Or think of the mailman.
Everyday, ours stops at the end of the lane to stuff our mailbox with a half dozen letters and cards we'd just as soon not receive. Only occasionally is there something first-class, something actually penned by a real-live human being. It probably makes her day to find one amid all that advertising. It does ours.
It's quite impossible, or so it seems, that she doesn't begin to read a pattern in our stop--our mailbox, and hence, us. "Well, isn't that nice?--the Schaaps got two letters today, one from Denver. Wonder if they've got relatives." Or how about this? Five or six thick ones arrive in big, colored envelopes. There's a birthday. She's got to know. She doesn't have to be gossipy to read the mail.
Now if she were in the Netherlands early in 1941, say, and bringing mail, she would undoubtedly come to the same conclusions. "Hmmm, the De Jongs have relatives in Den Haag? I didn't know that."
When the Nazi occupation began and resistance groups started moving Jewish people around, no one believed the war would last five years and very few could have guessed the German intent was to kill, in cold blood, 140,000 men, women, and children. No one could have bent their mind around Auschwitz.
So the mail flowed, and it flowed from the Jews in hiding to Jews in hiding. Mailmen must have been confounded. The de Jongs suddenly got first-class mail they'd never, ever received before--and day after day, too. From Amsterdam, from Den Haag, from Rotterdam--ordinary farm folks, dairymen and women with cousins or something from the city. Very strange.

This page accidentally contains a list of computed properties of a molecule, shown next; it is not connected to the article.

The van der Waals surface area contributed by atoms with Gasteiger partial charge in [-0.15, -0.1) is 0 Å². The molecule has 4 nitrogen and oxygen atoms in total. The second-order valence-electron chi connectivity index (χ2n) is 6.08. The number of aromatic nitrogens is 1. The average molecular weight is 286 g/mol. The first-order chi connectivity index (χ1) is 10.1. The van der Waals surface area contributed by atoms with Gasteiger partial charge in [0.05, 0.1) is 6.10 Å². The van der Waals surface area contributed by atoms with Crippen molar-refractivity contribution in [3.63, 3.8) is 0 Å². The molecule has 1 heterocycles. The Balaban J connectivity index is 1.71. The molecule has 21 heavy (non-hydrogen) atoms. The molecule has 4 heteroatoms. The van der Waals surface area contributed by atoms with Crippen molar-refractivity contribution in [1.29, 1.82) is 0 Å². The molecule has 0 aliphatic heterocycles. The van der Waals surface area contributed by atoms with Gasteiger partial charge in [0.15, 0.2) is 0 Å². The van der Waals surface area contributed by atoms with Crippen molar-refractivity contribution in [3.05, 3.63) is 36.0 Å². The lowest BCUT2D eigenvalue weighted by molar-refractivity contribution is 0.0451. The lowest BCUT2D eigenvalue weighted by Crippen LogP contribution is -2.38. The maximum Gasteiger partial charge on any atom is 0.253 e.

And then the Germans took out newspaper ads that made it clear to the Dutch populace that anyone who hid Jews would be treated like one. Hide Jews and you'd better hide yourself--and your family.
Furthermore, ratting meant big bucks. If a neighbor told authorities that the family just up the road had a bunch of odd-looking strangers with dark hair living with them, those good law-abiding collaborators could be rewarded handsomely with their neighbor's property.
Not only did you stand to make good money and gain good buddies in high places by turning in the neighbors, if you didn't turn in the neighbors you could lose, big time. By not saying anything, you were putting your family, your farm, your way of life entirely at risk.
Think of the mailman. He had to know. Whether or not he ever hid a Jew, he had to know that others were, and the simple fact is he never, ever had to see one. He'd know. The flow of mail changed drastically. He had to know.
Think of the mailman, putting his life--and the life of his family on the line--even if he didn't choose to, even when he'd have much rather just turned around and never noticed. He couldn't help it. Think of the things the mailman couldn't say.
Think of the him, losing sleep. Think of the man in his house, middle of the night, his children asleep, the forboding silence all around suddenly broken by the piercing wail of Nazi sirens. Think of his fear.